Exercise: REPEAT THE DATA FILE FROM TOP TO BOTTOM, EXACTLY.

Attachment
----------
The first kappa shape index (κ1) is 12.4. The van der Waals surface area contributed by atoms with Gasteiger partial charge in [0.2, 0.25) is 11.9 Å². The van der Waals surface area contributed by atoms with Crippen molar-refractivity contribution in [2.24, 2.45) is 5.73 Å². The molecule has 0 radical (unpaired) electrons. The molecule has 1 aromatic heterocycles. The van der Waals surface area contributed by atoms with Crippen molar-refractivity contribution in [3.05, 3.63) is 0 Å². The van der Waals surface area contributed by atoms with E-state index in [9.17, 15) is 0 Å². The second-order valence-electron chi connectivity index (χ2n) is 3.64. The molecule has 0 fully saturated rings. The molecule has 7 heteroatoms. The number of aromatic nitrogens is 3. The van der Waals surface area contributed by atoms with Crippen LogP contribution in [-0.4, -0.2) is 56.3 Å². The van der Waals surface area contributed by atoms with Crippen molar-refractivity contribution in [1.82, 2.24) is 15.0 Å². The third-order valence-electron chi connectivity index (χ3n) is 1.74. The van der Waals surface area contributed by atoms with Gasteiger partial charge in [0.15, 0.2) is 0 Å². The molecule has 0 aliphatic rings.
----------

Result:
The first kappa shape index (κ1) is 12.4. The van der Waals surface area contributed by atoms with Gasteiger partial charge in [0.2, 0.25) is 11.9 Å². The van der Waals surface area contributed by atoms with Crippen molar-refractivity contribution in [2.24, 2.45) is 5.73 Å². The molecule has 0 radical (unpaired) electrons. The molecule has 1 aromatic heterocycles. The van der Waals surface area contributed by atoms with Crippen molar-refractivity contribution in [3.05, 3.63) is 0 Å². The van der Waals surface area contributed by atoms with E-state index in [9.17, 15) is 0 Å². The second-order valence-electron chi connectivity index (χ2n) is 3.64. The molecule has 0 fully saturated rings. The molecule has 7 heteroatoms. The number of aromatic nitrogens is 3. The van der Waals surface area contributed by atoms with Crippen LogP contribution in [-0.4, -0.2) is 56.3 Å². The van der Waals surface area contributed by atoms with Crippen molar-refractivity contribution in [1.82, 2.24) is 15.0 Å². The third-order valence-electron chi connectivity index (χ3n) is 1.74. The van der Waals surface area contributed by atoms with Gasteiger partial charge in [0.15, 0.2) is 0 Å². The molecule has 0 aliphatic rings.